I have just finished reading a book about books. One of my pleasures in life is to close a book and then shelve it. See those excellent spines and the bound worlds jogged flush and glued to them! To finish reading a book never fails to pose a happy dilemma. What next to extract from the stacks on the night table?
A happy Christmas inflates the piles of prose in our bedroom. This year’s was no different. Our good friends Alex and her husband Netflix Derek dropped off a gift bag on the evening of the 24th while Ann and I were out. Their present to me was a 1966 first edition of The Life of Ian Fleming by John Pearson. (They gave Ann Word Freak, a book about competitive Scrabble and I foolishly gave her the latest edition of the Official Scrabble Players Dictionary; 2016 tilts at the dining room table do not bode well for me.) Stats Guy came for turkey; he gave me a cold and Adam Sisman’s recent biography of John le Carre.
Prose portraits of two of my favourite writers are now in the house; and me between books. I would rather read a novelist than read about a novelist, just as I would prefer to listen to the Rolling Stones or view a Lawren Harris painting as opposed to reading about them. All artists cease producing eventually and I find it impossible to let go of those whom I’ve long admired and appreciated despite their intermittent output or sheer inactivity. A well-researched objective biography (and its sister subjective memoir) allows the hobby scholar a welcomed peek behind the creative curtain; I dine heartily on the zest of peeled layers.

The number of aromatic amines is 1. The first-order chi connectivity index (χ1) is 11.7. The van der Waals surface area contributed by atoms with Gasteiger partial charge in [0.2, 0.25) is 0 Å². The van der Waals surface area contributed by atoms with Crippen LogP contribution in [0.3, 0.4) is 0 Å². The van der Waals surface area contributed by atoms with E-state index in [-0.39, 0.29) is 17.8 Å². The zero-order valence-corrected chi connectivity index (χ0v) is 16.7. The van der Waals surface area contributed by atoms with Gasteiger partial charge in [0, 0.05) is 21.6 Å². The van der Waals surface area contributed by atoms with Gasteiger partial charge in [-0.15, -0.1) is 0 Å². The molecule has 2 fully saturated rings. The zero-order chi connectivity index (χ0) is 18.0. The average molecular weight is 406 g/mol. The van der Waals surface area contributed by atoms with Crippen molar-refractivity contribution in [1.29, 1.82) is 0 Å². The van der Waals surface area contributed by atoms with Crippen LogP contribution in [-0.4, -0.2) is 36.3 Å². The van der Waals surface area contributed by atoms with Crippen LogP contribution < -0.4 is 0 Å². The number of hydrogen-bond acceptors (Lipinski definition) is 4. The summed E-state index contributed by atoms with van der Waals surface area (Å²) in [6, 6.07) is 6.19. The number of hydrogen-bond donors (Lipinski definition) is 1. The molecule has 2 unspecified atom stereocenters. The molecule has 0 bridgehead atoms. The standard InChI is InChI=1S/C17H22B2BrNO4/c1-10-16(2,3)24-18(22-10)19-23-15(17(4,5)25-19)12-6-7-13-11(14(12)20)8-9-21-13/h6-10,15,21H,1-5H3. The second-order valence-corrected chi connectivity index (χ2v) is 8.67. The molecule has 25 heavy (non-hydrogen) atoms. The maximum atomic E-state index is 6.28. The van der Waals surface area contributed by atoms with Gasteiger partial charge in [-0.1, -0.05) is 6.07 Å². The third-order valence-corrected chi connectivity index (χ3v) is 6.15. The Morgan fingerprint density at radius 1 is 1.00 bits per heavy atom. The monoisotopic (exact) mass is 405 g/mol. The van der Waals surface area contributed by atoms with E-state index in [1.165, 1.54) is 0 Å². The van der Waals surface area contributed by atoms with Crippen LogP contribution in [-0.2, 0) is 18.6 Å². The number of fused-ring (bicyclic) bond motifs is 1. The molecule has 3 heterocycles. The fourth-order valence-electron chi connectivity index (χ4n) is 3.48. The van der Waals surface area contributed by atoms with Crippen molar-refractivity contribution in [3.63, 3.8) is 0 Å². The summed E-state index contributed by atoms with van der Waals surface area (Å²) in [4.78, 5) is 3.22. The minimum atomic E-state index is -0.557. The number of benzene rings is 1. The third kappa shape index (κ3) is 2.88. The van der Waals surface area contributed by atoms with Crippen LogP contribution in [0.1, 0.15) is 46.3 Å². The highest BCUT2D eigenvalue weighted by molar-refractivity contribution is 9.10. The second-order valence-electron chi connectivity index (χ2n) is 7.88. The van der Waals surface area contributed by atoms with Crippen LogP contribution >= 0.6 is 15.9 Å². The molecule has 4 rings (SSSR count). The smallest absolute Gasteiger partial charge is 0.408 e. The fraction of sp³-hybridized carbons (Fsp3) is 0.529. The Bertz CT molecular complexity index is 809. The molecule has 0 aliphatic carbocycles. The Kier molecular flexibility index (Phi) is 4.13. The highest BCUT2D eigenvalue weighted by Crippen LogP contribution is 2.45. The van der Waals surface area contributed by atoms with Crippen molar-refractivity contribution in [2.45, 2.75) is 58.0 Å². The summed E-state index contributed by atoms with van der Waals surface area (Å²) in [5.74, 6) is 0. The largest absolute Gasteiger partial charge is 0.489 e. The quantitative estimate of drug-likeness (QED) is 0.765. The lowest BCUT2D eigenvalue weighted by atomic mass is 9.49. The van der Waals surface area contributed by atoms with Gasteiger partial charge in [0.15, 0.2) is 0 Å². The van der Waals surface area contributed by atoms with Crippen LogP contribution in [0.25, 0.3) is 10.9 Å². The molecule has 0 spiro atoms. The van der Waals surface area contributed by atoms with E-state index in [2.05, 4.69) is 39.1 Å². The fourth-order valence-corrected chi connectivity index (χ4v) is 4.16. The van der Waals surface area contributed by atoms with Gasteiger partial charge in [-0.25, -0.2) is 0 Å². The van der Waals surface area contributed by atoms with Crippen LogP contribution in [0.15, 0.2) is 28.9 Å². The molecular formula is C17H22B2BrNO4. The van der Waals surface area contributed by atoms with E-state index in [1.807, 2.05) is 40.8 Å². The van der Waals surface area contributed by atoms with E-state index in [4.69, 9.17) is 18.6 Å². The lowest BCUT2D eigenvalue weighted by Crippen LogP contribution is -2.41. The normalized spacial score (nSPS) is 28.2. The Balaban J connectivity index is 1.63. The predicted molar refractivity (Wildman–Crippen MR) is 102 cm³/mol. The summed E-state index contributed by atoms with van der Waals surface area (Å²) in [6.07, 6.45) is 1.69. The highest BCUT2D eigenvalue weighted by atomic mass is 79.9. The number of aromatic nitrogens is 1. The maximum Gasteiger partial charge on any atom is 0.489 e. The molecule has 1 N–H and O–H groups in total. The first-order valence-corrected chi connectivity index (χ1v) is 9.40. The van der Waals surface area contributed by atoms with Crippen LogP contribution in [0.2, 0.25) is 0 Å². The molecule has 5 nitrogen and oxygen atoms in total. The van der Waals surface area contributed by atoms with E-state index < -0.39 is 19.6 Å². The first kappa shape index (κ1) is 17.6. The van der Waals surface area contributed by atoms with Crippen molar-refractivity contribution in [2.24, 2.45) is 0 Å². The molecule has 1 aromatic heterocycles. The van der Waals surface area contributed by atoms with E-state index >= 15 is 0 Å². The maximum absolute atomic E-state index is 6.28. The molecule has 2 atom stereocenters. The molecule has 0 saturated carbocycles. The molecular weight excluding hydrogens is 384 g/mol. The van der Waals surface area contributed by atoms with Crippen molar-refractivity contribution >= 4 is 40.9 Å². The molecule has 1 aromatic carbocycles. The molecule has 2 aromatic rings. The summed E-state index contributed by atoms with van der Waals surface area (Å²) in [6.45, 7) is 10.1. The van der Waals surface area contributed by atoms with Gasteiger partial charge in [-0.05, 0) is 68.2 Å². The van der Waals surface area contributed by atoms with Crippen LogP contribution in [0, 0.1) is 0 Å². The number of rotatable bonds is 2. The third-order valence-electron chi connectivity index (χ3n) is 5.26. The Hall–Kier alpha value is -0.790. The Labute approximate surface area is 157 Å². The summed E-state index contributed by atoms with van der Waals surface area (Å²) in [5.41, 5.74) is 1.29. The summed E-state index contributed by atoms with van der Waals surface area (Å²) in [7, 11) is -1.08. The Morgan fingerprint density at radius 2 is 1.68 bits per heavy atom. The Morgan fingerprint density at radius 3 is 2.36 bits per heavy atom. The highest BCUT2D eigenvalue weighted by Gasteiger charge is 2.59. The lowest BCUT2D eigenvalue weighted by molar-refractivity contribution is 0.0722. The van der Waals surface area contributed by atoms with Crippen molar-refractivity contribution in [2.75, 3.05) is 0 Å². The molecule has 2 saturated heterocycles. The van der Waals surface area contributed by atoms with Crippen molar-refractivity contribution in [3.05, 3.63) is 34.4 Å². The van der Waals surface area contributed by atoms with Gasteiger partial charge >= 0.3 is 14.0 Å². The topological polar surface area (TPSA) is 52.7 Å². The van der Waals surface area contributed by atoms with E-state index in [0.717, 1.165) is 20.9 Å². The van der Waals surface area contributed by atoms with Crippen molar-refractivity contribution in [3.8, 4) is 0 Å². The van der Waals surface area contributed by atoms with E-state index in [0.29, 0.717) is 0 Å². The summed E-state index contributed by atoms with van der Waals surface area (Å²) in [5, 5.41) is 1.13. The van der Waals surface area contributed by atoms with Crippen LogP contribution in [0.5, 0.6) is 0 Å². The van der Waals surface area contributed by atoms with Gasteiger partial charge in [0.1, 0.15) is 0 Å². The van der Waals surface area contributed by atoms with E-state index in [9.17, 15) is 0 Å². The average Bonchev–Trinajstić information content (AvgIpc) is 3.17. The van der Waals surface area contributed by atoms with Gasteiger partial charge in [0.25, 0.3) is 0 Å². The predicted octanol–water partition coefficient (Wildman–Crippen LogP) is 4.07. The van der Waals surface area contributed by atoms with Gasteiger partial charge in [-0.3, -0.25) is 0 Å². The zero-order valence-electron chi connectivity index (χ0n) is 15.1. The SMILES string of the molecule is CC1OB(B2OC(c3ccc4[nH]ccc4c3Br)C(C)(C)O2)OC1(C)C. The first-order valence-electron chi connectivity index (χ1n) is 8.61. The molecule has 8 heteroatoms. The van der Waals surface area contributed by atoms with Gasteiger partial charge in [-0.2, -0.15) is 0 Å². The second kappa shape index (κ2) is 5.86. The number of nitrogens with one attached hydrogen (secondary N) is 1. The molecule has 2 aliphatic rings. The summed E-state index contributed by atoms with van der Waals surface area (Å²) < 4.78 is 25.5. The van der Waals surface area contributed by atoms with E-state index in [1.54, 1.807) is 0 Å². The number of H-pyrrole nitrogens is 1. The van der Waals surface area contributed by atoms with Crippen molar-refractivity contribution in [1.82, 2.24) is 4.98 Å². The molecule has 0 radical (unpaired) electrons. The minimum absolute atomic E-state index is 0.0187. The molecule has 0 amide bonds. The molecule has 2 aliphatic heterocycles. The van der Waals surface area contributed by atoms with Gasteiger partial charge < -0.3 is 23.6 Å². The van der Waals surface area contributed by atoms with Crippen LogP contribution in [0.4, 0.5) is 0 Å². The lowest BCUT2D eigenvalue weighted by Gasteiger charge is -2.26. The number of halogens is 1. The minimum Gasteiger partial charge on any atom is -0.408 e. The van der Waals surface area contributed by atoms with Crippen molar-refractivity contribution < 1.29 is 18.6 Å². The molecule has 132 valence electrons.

Fleming and le Carre were not contemporaries. The James Bond creator died young, aged 56 in 1964. Call for the Dead, le Carre’s first novel, was published in 1961. Perhaps I will soon learn that they did indeed cross paths for a moment or an hour in time. Each filed a version of the spy novel into his particular dossier: Fleming added violence and sex to adventure stories, a genre a modern publisher might describe as young adult before James Bond infiltrated it; le Carre then transformed those stories into complex, sober and disconcerting literature through a looking glass. Both authors are indebted to Graham Greene and Eric Ambler.
All four of these thriller writers led more intriguing lives than the vast majority of their readers. All served
military or intelligence capacity at some instance during the Phony War, the
Second World War and the Cold War, and thus their fictions are necessarily
informed even if they all signed government gag orders. Greene is the subject
of an exhaustive multi-volume biography by Norman Sherry despite Greene’s own
five attempts to make sense of portions of ‘a sort of life’ and his ‘ways of
escape.’ Ambler’s last book Here Lies Eric Ambler
is as clever as the double-entendre of his title; his wry reminiscences of a
brief stint writing advertising copy particularly resonated with me. Britain